Apr 272014
 

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10 Random Facts About Xylography

1. Xylography is the art of making woodcuts or wood engravings, especially by a relatively primitive technique.the art of wood engraving.

2. It comes from the Greek word Xylo which means wood.

3. It was first practiced in China, then picked up in Europe centuries later.

4. A block of wood is used in somewhat the same manner as a rubber stamp, a xylographer cuts and/or carves wood away from those parts of the design that will not be inked.

5. This is a very tricky process, especially for those who has difficulty visualizing things backwards, or mentally switching positive for negative.

6. The process was extended to the making of religious pictures.

7. As engravers became more skillful, they started adding text.

8. The text on the engraving became more important than the illustration.

9. There is an Xylograpy Museam in Campos do Jordao, Brazil

10. If a color other than black is part of the final print, separate, coordinating blocks must be painstakingly carved for each color.

  5 Responses to “Blogging From A-Z: X Is For Xylography”

  1. Great word for X; I had never heard of it, so I did learn something new this evening! I don’t think I could do xyleoraphy; I think I suffer from those symptoms described in #5.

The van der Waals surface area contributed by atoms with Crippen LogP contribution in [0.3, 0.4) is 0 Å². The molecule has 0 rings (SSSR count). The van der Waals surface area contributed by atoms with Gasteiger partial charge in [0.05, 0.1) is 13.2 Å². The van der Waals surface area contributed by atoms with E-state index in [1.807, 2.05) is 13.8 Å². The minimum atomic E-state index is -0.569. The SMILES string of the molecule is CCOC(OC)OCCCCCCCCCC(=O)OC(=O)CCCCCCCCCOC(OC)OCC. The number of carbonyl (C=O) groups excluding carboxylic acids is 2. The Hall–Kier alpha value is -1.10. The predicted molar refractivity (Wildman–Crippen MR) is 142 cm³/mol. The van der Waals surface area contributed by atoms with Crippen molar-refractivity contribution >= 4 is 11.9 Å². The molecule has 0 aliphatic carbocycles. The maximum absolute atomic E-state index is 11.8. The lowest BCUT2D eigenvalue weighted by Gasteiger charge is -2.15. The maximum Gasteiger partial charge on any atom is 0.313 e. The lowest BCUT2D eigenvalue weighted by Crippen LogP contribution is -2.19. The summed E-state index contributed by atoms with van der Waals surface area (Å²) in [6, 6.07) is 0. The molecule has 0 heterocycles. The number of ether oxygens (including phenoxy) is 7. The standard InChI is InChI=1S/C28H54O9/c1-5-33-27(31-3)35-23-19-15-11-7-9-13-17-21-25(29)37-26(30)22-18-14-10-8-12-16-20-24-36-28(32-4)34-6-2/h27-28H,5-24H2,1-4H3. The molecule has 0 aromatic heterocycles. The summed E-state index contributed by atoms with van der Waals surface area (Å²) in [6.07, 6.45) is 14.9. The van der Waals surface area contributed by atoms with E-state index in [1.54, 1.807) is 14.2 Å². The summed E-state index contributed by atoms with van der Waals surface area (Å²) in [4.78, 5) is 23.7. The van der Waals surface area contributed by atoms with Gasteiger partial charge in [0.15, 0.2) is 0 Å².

Two more letters!

    betty

  2. I own three artworks that utilize this process, but I didn’t know it was called Xylography!

    xx Rachel
    Favorite Book Covers: XVI vs X Isle

  3. Hi Vicki,

    I had no idea that we were up to X already, I must dip back into your posts and check out some of the letters I have missed. It has been such an entertaining exercise and thanks for all the research you have painstakingly carried out.

    I have never heard of Xylography before and can’t even recall ever seeing it written down anywhere, so it was a good and unusual choice to both educate and flummox us with.

    Have a great week,

    Yvonne

  4. Xylo means wood. I didn’t even know know that, in spite of xylophones! I learned several interesting things today, Vicki–thanks!

  5. Very interesting. I’d never heard of xylography.

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